By Jacques Klopper, Pre-Sales Engineer, InfoVista
LTE certainly has a bright future in Africa, with several nations seeing it as the preferred mobile broadband technology of choice. This was a clear takeaway at LTE Africa earlier this month in Cape Town, South Africa, where more than 60 speakers led discussions ranging from “How to best build and launch an LTE network in Africa” to “The effect of LTE on backhaul requirements.”
InfoVista's booth was particularly busy during the event, with attendees showing a keen interest in network planning and service assurance solutions, both of which are essential in order to guarantee a smooth transition from older legacy networks to more robust LTE networks. This further drove home our belief that the coming years will be very exciting for Africa and LTE.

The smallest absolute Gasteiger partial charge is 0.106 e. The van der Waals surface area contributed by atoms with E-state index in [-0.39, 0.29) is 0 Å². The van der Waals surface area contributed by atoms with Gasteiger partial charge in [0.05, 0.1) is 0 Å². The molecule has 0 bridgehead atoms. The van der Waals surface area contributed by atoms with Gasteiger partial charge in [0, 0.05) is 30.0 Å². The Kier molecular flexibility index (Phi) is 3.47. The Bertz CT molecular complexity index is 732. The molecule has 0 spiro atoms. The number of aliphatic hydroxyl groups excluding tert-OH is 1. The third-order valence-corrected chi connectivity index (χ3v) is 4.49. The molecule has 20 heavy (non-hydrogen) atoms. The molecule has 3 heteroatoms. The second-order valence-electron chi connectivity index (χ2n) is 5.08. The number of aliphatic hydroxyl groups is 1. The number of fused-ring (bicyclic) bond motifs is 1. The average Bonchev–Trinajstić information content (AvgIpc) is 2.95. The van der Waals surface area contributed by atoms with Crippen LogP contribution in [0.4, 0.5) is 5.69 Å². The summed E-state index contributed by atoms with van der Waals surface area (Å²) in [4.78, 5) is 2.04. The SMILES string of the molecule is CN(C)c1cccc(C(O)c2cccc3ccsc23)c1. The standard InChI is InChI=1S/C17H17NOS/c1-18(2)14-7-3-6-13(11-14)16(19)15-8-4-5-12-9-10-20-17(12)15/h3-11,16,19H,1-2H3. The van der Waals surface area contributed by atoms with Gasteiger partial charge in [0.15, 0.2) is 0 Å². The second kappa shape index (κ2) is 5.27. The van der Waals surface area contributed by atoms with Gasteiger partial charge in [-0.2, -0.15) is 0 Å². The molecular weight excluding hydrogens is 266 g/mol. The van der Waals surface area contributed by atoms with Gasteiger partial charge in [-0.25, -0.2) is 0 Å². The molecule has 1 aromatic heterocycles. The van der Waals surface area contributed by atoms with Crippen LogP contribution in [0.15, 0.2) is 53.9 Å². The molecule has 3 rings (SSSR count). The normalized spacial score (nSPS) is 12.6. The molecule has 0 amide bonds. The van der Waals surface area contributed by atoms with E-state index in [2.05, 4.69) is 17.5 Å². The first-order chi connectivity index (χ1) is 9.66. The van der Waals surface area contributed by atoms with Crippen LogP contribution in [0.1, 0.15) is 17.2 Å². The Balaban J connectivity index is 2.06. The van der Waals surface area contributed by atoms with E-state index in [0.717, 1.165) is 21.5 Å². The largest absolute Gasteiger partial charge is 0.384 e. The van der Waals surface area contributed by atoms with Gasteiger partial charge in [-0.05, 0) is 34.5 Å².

Several African countries, including Angola, South Africa, Namibia, Mauritius, Tanzania, Uganda, Nigeria and the Democratic Republic of the Congo, already have commercially launched LTE services. Industry professionals have even predicted that, over the next several years, LTE will become mainstream throughout much of the continent.
One of the biggest challenges that network operators are facing, however, when it comes to LTE rollouts in Africa, is a lack of LTE-compatible devices. Presently, only about 600,000 such devices exist throughout the continent, with about 90 percent of them found in South Africa alone. Although, with such intense interest in building out robust LTE networks, other African countries are emerging to form developing (and eager) markets.